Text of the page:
I fell in love with Neill Blomkamp’s first film “District 9”; the South African filmmaker’s take on a sci-fi film was really brilliant and shows how a filmmaker with a unique storytelling voice can create something new and exciting. It was an eye-opening experience and even more remarkable because it was the filmmaker’s first full-length feature.
His second film “Elysium” is not quite as ground-breaking or original, but it does add a unique voice, making it a more interesting sci-fi film. In a less talented director’s hands, “Elysium” would be a routine sci-fi programmer, the type of film quickly forgotten and relegated to endless cable runs. But Blomkamp’s vision and style help ensure that “Elysium” will be remembered as a highlight of the summer.
Los Angeles in 2154 is an overpopulated, toxicly polluted, dry and brown landscape in which people toil at meaningless jobs and struggle to survive. Yes, I said 2154 and not 2013. The working class is essentially stuck on Earth in what is a police state. The rich and wealthy live on a space station that looks like Beverly Hills and comes complete with machines able to heal any sickness or ailment. The people on Earth make attempts to board Elysium, to take advantage of the healing machines, but Delacourt (Jodie Foster), the head of Defense, quickly orders these errant spaceships shot down. Back on Earth, Max (Matt Damon) gets involved in an accident at work and becomes irradiated. He soon learns he has five days to live. Struggling to figure out how to survive, he meets mercenaries who offer to help him; they will strap a metal framework to his body and use intelligence stolen from Carlyle (William Fichtner) to get past Elysium’s security network. As Max struggles with these preparations (the framework is physically attached to his body), he reconnects with Frey (Alice Braga), a girl he grew up with in an orphanage. She now has a daughter who is sick and about to die, giving Max even more reason to get to Elysium. But Delacourt also has a rogue warrior, Kruger (Sharlito Copley), in her pocket and enlists him to stop Max and help her restore order.
Written and directed by Blomkamp, the narrative of “Elysium” is presented in an economical way, which keeps the story moving and holds your interest. There is a very brief intro before we watch an unauthorized shuttle approach the space station. We watch Delacourt go into action and then focus on Max back on Earth. Max labors through every day, much like the other people living in Los Angeles, but he does what he has to do and tries to remain positive about everything. We quickly learn about his living situation, his job, what life is like in this Los Angeles. It isn't great. A lot of sci-fi films run over two hours and this is usually attributed to the set-up and backstory necessary to get us involved in the story. Blomkamp doesn't stop the narrative to give us details, he gives us the details as part of the narrative. It is so much more engaging to learn these things as the story unfolds – because so much is happening, we pay closer attention and enjoy the finer points of this filmmaker's work.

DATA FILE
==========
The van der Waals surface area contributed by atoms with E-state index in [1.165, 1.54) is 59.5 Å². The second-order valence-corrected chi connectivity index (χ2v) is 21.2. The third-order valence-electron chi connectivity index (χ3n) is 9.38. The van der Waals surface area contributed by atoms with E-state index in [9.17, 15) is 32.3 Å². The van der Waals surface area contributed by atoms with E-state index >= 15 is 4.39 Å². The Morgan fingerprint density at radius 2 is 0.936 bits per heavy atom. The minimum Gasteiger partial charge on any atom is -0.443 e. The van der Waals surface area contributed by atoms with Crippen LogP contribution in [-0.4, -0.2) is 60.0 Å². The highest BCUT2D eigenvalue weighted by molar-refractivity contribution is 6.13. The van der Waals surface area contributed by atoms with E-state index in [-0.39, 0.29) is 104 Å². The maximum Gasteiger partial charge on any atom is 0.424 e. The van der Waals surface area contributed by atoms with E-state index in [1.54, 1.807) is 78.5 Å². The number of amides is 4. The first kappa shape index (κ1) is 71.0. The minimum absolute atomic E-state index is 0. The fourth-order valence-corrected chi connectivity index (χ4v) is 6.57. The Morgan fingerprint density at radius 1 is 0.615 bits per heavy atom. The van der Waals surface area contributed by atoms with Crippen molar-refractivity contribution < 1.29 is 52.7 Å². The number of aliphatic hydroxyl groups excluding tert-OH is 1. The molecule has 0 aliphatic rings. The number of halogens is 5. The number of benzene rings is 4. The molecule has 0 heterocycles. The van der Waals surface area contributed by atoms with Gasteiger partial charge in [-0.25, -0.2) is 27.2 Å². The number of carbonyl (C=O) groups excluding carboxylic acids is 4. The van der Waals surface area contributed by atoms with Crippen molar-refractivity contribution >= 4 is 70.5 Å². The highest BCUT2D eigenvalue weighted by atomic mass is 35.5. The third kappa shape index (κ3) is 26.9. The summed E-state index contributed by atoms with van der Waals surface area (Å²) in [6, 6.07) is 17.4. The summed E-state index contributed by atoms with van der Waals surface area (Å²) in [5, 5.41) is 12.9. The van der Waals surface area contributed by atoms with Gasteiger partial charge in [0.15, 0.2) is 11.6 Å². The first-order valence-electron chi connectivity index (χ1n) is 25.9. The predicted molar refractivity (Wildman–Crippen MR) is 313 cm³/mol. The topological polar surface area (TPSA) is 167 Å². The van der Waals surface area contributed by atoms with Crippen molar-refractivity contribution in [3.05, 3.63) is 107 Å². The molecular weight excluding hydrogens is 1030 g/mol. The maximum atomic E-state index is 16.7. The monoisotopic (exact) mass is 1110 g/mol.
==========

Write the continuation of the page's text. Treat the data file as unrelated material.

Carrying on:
Max lives in a little shack in the middle of an even more run-down part of town. This is the part of town run by Spider (Wagner Moura), the man behind constant attempts to get sick people up to Elysium for treatment. He finally comes up with a plan and Max is the key. But Max is a reluctant hero and takes some convincing. When he decides to help Spider out, the process proves to be painful, continuously forcing Max to prove his determination to help. Watching Max's journey also propels us further into his universe and life.